In my thesis presentation, I mentioned that I loved Marvel Comics, and that there is nothing too stupid to love. A professor challenged me on it (read: said "that's not true but it's a nice sentiment"). I think I'm writing this in response to that moment. See, nothing is a strong word, but there really isn't very much that's too stupid to love, even if for the moment. What Marvel taught me (however clumsily) was how to build a universe out of separate stories -- yes, there are better versions of that, but I learned the language I needed to love them through Thor/Wolverine crossovers. Sure, there are better books about fate/will... but for a lot of kids, The Fault in our Stars did the trick.
I don't believe that everyone can or should enjoy all of the same media; at the same time, there is a way to love just about everything. There are things that shouldn't be loved, movies that shouldn't be made. There's problematic media. That's not the question at hand. The question is whether or not someone can enjoy a thing, dig into it, and really feel connected to it. I think it's possible with basically any narrative-driven form. There are (of course) ways to manufacture connection. Again, this isn't a question of whether or not a particular bit of media should matter to someone; it's a question of whether it can, and whether it can matter enough to be an influential piece of their intellectual journey, even if the piece isn't intellectual. I believe that it can, and that sometimes those are the things that stick with you.
Occasionally I find myself providing an apologetics for my tastes (like now). Why? Sometimes I'm defending my enjoyment of children's books, or of literary works, or of ridiculous T.V. As often as not, these defenses are to me, about my evolving tastes. Just because my thirteen year old self thought pop/electronic-driven music was trash doesn't mean my current self can't enjoy it (I'm writing this blog post listening to Chvrches' album Every Open Eye). There are many things I thought at thirteen. I haven't held onto any/many of those ideas. Speaking of being thirteen, in my blog post on Stephanie Meyer, I betray that, at one time, I enjoyed reading the Twilight books. I don't know why that felt like a confession; I was thirteen. Most of what I enjoyed at that age, I have outgrown. That's an important word: "outgrown." It means that, at one time, I fit into the box that story asked me to be inside as an audience member or consumer. While I no longer fit that box, I think that the thoughtful consumption of media (is there any real love of anything that is unthoughtful, in the sense that it is flippant?) brought me to where I am. That includes lots of things, some of which I have not outgrown, and some of which is firmly in the past. One of the things that touches both is Star Wars. As an adult, I love it differently than I did when I was seven. But I haven't outgrown it. I don't know that I will.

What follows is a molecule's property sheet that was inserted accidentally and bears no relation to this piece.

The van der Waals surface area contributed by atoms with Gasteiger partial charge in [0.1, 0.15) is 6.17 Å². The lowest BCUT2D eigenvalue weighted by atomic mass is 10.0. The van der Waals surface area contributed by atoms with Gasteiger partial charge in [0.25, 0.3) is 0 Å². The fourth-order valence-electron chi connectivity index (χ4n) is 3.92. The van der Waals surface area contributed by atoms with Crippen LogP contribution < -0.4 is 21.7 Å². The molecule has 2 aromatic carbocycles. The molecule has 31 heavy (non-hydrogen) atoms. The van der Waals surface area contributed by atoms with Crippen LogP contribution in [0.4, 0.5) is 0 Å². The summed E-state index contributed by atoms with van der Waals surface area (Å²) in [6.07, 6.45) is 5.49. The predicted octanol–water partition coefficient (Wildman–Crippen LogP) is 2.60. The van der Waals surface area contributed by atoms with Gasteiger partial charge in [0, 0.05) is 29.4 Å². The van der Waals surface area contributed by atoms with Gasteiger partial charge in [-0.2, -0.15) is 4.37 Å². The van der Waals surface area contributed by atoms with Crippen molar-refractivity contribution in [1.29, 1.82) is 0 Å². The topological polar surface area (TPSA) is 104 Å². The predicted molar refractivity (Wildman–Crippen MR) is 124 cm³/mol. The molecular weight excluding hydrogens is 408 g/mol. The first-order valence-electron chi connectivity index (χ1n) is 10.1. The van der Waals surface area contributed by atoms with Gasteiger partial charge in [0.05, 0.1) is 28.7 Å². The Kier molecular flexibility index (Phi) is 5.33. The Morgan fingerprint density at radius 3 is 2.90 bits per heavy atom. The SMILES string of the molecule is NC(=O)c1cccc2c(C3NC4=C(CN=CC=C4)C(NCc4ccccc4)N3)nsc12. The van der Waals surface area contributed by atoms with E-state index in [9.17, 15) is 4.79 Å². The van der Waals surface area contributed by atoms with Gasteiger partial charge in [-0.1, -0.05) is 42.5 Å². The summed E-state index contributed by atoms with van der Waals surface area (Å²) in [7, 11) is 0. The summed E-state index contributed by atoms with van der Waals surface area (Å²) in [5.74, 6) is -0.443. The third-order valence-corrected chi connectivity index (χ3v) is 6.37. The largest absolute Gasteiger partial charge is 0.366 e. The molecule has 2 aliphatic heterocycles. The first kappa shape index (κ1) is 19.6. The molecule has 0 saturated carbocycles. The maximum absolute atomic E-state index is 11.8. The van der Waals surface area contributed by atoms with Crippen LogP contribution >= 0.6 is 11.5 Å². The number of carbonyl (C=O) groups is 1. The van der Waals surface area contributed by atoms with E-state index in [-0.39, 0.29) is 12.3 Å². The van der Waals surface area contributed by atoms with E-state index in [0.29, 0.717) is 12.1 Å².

I recently asked a student of mine (she's sixteen) if she would be offended if I bought her and her sister toy lightsabers, since they were just introduced to Star Wars, and she said something oddly profound:
"No, because of your relationship to Star Wars." It wasn't about my sense of humor or that no one would be surprised if I actually did purchase the aforementioned lightsabers, but the way that I have loved it for a long time. I haven't loved everything for that long. Some things are more special to me; many are less. What matters is that there is a story, many stories, that have helped me see who I am, who the people around me are, and perhaps what we and the world are becoming. Now, I get to enjoy nuanced stories about life and love and loss, but sometimes the story of a good kid whose fear turned them evil and whose love turned them back to good is more than enough.
As a creator and writer, I want to put good work out there. I never want to be re-enforcing bad ideas or encouraging bad behavior. At the same time, I know that my body of work has many peaks and valleys in quality (though of course I hope the peaks get higher over time, and the valleys rarer). What I hope as a creator is that the less-than work I've done is still loved by someone who is where I was when I made the darn thing. And, I hope that much of it gets outgrown, and that my audience (even if it's just my little sister checking for typos) and I can grow together. Until we're all smarter, better, wiser... maybe there's room for the stuff before the greats.